Today's Space Policy Feedback

An Open Letter to NASA Administrator Charles F. Bolden, Homer Hickam

"It was for that reason, I guess, that I was so surprised at how you've treated a lot of the people who work for you, all of whom also love our country and spaceflight. Maybe you weren't aware that many of those people were pulling 80-hour weeks doing everything they could do move the Constellation moon program forward. The impersonal manner in which you informed them that their work was no longer needed was not good, Charlie. Nor was the fact you allowed the program that defined NASA's future to be closed down with nothing concrete to take its place. I mean, a good manager would never allow a thing like that to happen. That's why I think you were as surprised as everybody else when you got your orders from the White House. At least, I hope you were."

Space Pioneer Burt Rutan Blasts NASA Plan, WS Journal

"Commercial space pioneer Burt Rutan has sharply criticized Obama administration proposals to outsource key portions of NASA's manned space program to private firms. The White House wants NASA to use outside firms to develop and operate new rockets and spacecraft that would transport astronauts into orbit and beyond, functions that had previously been considered a core function of the agency. Mr. Rutan, a veteran aerospace designer and entrepreneur, in a letter addressed to lawmakers on Capitol Hill, says he is "fearful that the commercial guys will fail" to deliver on the promises to get beyond low earth orbit, and that the policy risks setting back the nation's space program."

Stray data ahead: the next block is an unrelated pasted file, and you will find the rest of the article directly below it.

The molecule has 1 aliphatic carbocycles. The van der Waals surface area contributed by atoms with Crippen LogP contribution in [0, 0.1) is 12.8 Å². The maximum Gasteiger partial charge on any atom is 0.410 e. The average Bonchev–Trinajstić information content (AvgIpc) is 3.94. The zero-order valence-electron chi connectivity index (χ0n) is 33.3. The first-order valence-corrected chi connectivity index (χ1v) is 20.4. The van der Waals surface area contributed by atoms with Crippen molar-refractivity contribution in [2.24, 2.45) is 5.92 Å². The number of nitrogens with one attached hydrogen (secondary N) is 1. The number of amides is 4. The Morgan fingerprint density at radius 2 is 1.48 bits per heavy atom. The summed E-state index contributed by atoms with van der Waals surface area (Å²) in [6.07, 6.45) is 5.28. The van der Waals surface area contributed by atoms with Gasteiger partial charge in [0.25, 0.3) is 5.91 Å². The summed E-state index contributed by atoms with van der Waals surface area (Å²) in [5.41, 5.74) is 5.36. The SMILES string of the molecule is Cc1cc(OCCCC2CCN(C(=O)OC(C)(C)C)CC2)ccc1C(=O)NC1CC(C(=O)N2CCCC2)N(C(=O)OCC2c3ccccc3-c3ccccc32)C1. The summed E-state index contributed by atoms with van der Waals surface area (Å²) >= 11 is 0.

A better way to go where no one has gone before, opinion by Scott Hubbard, SF Chronicle

"Some complain that the plan concedes the moon to the Chinese. This is nonsense. The United States landed on the moon six times more than 40 years ago. As Buzz Aldrin, the second man on the moon, has pointed out, it is far more logical to partner with the Chinese on the exceedingly expensive trip to the moon. In the meantime, many of us have identified the "flexible path" as a way of moving human exploration ever more deeply into space beyond low-Earth orbit, while keeping Mars as the ultimate goal."

Losing sight of the Moon?, ABC

"Like other NASA astronauts and scientists working on the complex Constellation program, Andy Thomas was surprised when the White House chose to dump the entire project. "Many of us who'd been working in Constellation and watching Constellation had recognised that some elements were not going in the right direction," he said. "We were not surprised when they were cancelled, we were surprised when the entire program was cancelled and done so without a clear plan of what the going forward position was. The wording was rather vague."

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This page contains a single entry by Keith Cowing published on February 24, 2010 5:45 PM.

Today's Senate Hearing on NASA's Budget and Policy was the previous entry in this blog.

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